https://doi.org/10.1371/journal.pone.0080003.g002

Plasma IP-10 Levels and Treatment Response

Mean IP-10 levels at baseline were lower in patients who achieved RVR than in those who did not (RVR: 240±26 pg/mL vs 492±100 pg/mL, P = 0.024) (Figure 3a) with similar results seen restricting the analysis to those with genotype 1 infection (RVR: 230±41 pg/mL vs 560±140 pg/mL, P = 0.033) (Figure 4a). Only 1 of 10 (10%) patients with baseline IP10 level above 600 pg/mL (616 pg/mL) had an RVR compared to 30 of 58 (52%) of those with baseline IP-10 below this threshold (P = 0.017). Conversely, patients with low baseline IP-10 (<150 pg/mL) were more likely to achieve RVR (IP-10<150 pg/mL: 12 of 18 (67%) RVR vs IP-10≥150 pg/mL: 20 of 50 (40%) RVR, P = 0.061), with similar results with the whole cohort and in those with genotype 1 infection (Figure 5a, b). IP-10 levels did not correlate with estimated duration of infection (r = -0.06, P = 0.60) and the relationship between RVR and IP-10 remained significant after controlling for estimated duration of infection (adjusted OR for RVR with IP-10<150 pg/mL: 0.29, 95% CI 0.09–0.94, P = 0.039).

thumbnail
Figure 3. Baseline plasma IP-10 according to virological responses.

Baseline IP-10 values are shown in patients who did and did not achieve: a) RVR b) EVR c) ETR and d) SVR. Results are shown for the entire treated cohort. IP-10 levels were compared using the student’s t-test with Welch’s correction for unequal variances as appropriate. RVR rapid virological response; EVR early virological response; ETR end of treatment response; SVR sustained virological response.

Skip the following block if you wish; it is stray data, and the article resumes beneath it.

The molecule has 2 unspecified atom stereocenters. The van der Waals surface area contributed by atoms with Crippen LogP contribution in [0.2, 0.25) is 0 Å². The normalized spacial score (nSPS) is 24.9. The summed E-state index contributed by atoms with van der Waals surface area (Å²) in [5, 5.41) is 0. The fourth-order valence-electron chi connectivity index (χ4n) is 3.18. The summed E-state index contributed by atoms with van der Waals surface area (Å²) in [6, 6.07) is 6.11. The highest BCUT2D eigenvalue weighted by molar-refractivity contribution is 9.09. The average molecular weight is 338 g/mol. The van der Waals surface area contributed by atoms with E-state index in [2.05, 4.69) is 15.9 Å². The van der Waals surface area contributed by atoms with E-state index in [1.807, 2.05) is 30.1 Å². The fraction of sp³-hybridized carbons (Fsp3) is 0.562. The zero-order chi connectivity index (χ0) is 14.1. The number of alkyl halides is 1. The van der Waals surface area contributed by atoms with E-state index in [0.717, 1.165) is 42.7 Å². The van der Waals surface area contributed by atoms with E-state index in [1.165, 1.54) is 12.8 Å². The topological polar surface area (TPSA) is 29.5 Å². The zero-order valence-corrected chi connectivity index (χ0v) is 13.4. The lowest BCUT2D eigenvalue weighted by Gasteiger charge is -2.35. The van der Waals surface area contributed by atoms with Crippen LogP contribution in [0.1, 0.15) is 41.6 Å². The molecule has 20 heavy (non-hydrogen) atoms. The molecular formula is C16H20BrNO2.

https://doi.org/10.1371/journal.pone.0080003.g003

thumbnail
Figure 4. Baseline plasma IP-10 according to virological responses in genotype 1 patients only.

Baseline IP-10 values are shown in genotype 1 patients who did and did not achieve: a) RVR b) EVR c) ETR and d) SVR. IP-10 levels were compared using the student’s t-test with Welch’s correction for unequal variances as appropriate. RVR rapid virological response; EVR early virological response; ETR end of treatment response; SVR sustained virological response.

https://doi.org/10.1371/journal.pone.0080003.g004

thumbnail
Figure 5. Response based on baseline IP-10 level above or below 150 pg/mL among adherent individuals.